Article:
Global Gaming Market: "Console is not dead"
Data and opinions from analysts and execs on the present and future of global gaming
While E3 gathers the most attention for new games, new hardware, and impressive marketing feats, the most valuable parts of the show for many insiders happen away from the bright lights. At a breakfast meeting during E3, David Cole of DFC Intelligence gathered together opinion leaders and industry executives to explore where the global gaming market is at and where it's headed.
Cole's key insights into the global game market:
Console is not dead even if it is not as strong
Retail is still very important and builds excitement and sells hardware
Understanding the different segments and their demographics and business models is crucial
"It is the 12-30 year old male that drives core gaming," noted David Cole. "What are they doing? If their gaming habits change, it can have a huge impact on the market." Cole went on to discuss other important facts about core gamers :They own multiple platforms, they are open to digital distribution (81 percent have bought from Steam, and 46 percent from Origin), and they are not big fans of Facebook games (86 percent use Facebook but only 13 percent said they would pay for Facebook games).
"It is the 12-30 year old male that drives core gaming"
Globally, the PC platform is broadest, according to Cole's data. He projected that even in 2017 that PC games will still have the greatest share of global game revenue at $27 billion, followed closely by console games at $25 billion, with mobile games accounting for $18 billion. "There's great data out there on consoles, but not such good data in the PC space," said Cole. DFC therefore looks to partner with people who have good data, such as Xfire (social network for gamers with 22 million users) and Live Gamer (which provides a micropayment platform to 95 million users worldwide).
Xfire is focusing on Asia now, says CEO Malcolm CasSelle. "The opportunity for Xfire in China is vast, with more than 400 million online gamers, said CasSelle. He sees China as an excellent opportunity for Xfire. "China is relatively untapped as far as in-game social services go, so we're putting a major push behind building our offerings there," noted CasSelle. "We have a number of non-ad revenue streams that are in R&D, and will roll out later this year."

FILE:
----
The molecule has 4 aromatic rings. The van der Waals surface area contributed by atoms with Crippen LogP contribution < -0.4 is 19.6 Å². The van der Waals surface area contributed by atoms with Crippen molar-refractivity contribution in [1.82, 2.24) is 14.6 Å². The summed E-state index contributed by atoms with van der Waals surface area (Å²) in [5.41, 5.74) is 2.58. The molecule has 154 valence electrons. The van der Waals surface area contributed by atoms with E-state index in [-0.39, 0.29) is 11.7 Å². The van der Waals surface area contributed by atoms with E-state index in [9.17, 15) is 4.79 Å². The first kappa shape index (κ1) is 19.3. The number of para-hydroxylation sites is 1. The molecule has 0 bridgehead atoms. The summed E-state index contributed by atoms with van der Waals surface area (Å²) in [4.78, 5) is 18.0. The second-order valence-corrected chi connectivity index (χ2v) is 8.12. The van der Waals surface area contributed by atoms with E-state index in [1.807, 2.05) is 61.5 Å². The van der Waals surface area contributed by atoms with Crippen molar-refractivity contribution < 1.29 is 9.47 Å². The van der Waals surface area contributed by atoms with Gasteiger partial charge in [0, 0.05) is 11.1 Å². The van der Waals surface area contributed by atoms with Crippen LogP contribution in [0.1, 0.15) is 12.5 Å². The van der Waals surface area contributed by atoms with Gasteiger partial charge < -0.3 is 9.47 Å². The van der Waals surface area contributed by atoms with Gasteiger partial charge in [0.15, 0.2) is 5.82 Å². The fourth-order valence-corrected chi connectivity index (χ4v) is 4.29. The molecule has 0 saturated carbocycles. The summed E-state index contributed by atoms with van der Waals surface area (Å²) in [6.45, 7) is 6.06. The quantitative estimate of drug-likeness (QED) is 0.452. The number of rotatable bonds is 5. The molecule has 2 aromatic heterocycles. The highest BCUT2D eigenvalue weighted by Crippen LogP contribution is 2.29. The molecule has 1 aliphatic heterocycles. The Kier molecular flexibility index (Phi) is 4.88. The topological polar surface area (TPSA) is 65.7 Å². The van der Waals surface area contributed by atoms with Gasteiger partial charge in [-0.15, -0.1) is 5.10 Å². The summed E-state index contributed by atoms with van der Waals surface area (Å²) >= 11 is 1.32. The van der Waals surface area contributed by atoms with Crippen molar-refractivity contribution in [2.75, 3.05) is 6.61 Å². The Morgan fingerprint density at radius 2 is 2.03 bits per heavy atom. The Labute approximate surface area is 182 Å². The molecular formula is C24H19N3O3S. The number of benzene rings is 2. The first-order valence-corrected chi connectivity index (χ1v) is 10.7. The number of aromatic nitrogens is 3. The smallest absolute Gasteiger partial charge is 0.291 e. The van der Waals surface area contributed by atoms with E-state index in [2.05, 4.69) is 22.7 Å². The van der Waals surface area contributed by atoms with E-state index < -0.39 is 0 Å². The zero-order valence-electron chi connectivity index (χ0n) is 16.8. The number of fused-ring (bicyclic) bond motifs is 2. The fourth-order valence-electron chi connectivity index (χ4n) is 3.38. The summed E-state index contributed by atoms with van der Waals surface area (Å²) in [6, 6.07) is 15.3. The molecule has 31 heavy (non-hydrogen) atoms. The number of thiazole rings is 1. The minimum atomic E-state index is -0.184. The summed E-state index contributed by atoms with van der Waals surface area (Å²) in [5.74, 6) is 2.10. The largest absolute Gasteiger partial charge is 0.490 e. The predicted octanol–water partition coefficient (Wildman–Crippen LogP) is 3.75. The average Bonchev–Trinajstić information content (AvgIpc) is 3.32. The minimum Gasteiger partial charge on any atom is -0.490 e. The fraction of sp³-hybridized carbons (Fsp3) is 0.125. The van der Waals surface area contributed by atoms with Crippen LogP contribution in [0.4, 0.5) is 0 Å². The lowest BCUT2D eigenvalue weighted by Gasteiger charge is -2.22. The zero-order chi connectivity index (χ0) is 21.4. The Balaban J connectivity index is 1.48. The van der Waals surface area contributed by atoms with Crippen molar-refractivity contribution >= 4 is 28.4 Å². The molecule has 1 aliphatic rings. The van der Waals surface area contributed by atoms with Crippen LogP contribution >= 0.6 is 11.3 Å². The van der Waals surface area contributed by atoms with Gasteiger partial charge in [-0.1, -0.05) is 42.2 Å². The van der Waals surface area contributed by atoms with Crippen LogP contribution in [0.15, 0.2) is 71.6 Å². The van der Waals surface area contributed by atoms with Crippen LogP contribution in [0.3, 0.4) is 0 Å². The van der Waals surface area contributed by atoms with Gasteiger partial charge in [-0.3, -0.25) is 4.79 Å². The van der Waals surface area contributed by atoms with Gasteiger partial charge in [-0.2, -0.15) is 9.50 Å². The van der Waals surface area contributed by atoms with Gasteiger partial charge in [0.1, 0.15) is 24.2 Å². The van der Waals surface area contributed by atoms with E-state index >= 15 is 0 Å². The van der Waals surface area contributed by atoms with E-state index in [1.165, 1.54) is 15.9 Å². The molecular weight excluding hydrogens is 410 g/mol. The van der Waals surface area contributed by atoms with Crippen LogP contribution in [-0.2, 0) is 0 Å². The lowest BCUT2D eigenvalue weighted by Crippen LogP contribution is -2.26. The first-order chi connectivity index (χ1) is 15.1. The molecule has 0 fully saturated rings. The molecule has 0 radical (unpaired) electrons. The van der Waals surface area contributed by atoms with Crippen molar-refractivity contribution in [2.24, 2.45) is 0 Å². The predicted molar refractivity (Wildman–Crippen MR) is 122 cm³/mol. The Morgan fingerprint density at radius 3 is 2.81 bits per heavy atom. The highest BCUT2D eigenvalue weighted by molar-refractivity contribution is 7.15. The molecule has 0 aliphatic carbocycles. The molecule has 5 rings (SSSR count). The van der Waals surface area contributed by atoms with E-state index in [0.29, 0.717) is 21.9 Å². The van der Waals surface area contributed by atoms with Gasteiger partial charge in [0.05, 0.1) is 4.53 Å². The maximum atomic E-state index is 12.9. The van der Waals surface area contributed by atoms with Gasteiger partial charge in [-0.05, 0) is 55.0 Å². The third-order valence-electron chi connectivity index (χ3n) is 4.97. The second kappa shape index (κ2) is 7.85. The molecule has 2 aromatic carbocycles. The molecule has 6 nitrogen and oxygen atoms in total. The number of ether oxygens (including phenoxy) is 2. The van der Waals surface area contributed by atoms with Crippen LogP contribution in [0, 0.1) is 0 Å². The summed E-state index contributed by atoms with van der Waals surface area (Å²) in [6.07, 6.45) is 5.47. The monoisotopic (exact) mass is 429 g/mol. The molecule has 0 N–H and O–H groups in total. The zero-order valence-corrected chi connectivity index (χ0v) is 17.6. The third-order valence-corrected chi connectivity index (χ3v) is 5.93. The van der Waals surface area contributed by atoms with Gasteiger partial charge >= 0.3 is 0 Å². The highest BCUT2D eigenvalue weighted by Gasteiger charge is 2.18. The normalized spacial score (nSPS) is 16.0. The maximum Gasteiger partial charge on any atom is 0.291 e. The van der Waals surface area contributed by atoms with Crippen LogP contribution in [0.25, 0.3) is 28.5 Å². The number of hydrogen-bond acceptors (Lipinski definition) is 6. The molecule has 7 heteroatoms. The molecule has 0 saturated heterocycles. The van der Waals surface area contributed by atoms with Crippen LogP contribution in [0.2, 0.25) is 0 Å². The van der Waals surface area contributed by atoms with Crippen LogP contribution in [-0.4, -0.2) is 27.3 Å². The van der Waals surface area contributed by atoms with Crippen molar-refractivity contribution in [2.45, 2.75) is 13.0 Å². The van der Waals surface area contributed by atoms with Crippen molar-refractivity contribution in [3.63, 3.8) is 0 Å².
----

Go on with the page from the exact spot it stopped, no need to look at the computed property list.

CasSelle sees major changes in the game industry. "There's been a great resurgence in PC gaming for the past several years. League of Legends, World of Tanks, Diablo III…all these PC-exclusive titles are helping to swing the needle back to center in the console/PC spectrum," said CasSelle.
"The dominance of free-to-play titles in the global markets is astounding"
"The dominance of free-to-play titles in the global markets is astounding," said CasSelle. "The free-to-play model is disrupting the marketplace by lowering cost to enter for game developers, changing the entire business for game publishers, and drastically reducing the value platforms like Steam bring to the table with their digital rights management (DRM) solutions."
Jeremy Miller of DFC noted that the most popular PC games now are Minecraft, with about 500,000 Daily Active Users (DAU), League of Legends with 1 million DAU, and Diablo III, which peaked soon after launch at over 1 million DAU but has since dropped back LoL gets 1 million AU per day. Diablo III has been the biggest hit on PC for several years, but it's also interesting to note that League of Legends players average 3.5 to 4 hours per day.
Andy Scarborough, Strategic Client Services Manager at the Live Gamer micropayment platform, noted that gamers are monetizing well in Europe and emerging markets. "Customers getting more comfortable with payments," said Scarborough. "That means lots of potential for micropayment expansion, especially on console, which can help other types of payment too." He provided very interesting data on game payments from around the world, in the charts reproduced here.
Dusty Welch, co-founder of U4iA, is especially bullish on smartphones and tablets. Globally smartphones are still in their infancy, even with hundreds of millions already in the market. "Mobile is important especially in emerging markets," Welch said. Opportunity exists in other areas too, as Welch noted: "Consoles have siloed, so there is opportunity to connect experiences between platforms." There's a vast array of choices in front of developers, but Welch advocates a continued focus the game. "Always be connected to your gameplay experience," said Welch. Advice that some companies seem to forget as they focus on the metrics.
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